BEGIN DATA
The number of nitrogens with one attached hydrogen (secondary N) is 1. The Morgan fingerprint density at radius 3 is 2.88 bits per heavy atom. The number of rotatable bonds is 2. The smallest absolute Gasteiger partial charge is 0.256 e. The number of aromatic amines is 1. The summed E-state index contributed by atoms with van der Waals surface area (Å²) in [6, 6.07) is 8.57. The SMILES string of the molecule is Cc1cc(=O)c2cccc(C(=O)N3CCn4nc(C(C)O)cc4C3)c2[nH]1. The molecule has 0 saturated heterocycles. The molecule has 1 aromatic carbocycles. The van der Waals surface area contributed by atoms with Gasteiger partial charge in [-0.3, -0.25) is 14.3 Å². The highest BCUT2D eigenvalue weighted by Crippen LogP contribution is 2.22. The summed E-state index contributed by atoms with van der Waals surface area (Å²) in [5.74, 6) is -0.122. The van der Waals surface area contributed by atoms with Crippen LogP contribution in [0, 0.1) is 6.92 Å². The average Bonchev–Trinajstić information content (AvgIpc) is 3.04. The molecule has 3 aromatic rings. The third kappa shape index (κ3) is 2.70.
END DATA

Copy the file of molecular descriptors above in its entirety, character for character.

The number of nitrogens with one attached hydrogen (secondary N) is 1. The Morgan fingerprint density at radius 3 is 2.88 bits per heavy atom. The number of rotatable bonds is 2. The smallest absolute Gasteiger partial charge is 0.256 e. The number of aromatic amines is 1. The summed E-state index contributed by atoms with van der Waals surface area (Å²) in [6, 6.07) is 8.57. The SMILES string of the molecule is Cc1cc(=O)c2cccc(C(=O)N3CCn4nc(C(C)O)cc4C3)c2[nH]1. The molecule has 0 saturated heterocycles. The molecule has 1 aromatic carbocycles. The van der Waals surface area contributed by atoms with Gasteiger partial charge in [-0.3, -0.25) is 14.3 Å². The highest BCUT2D eigenvalue weighted by Crippen LogP contribution is 2.22. The summed E-state index contributed by atoms with van der Waals surface area (Å²) in [5.74, 6) is -0.122. The van der Waals surface area contributed by atoms with Crippen LogP contribution in [0, 0.1) is 6.92 Å². The average Bonchev–Trinajstić information content (AvgIpc) is 3.04. The molecule has 3 aromatic rings. The third kappa shape index (κ3) is 2.70.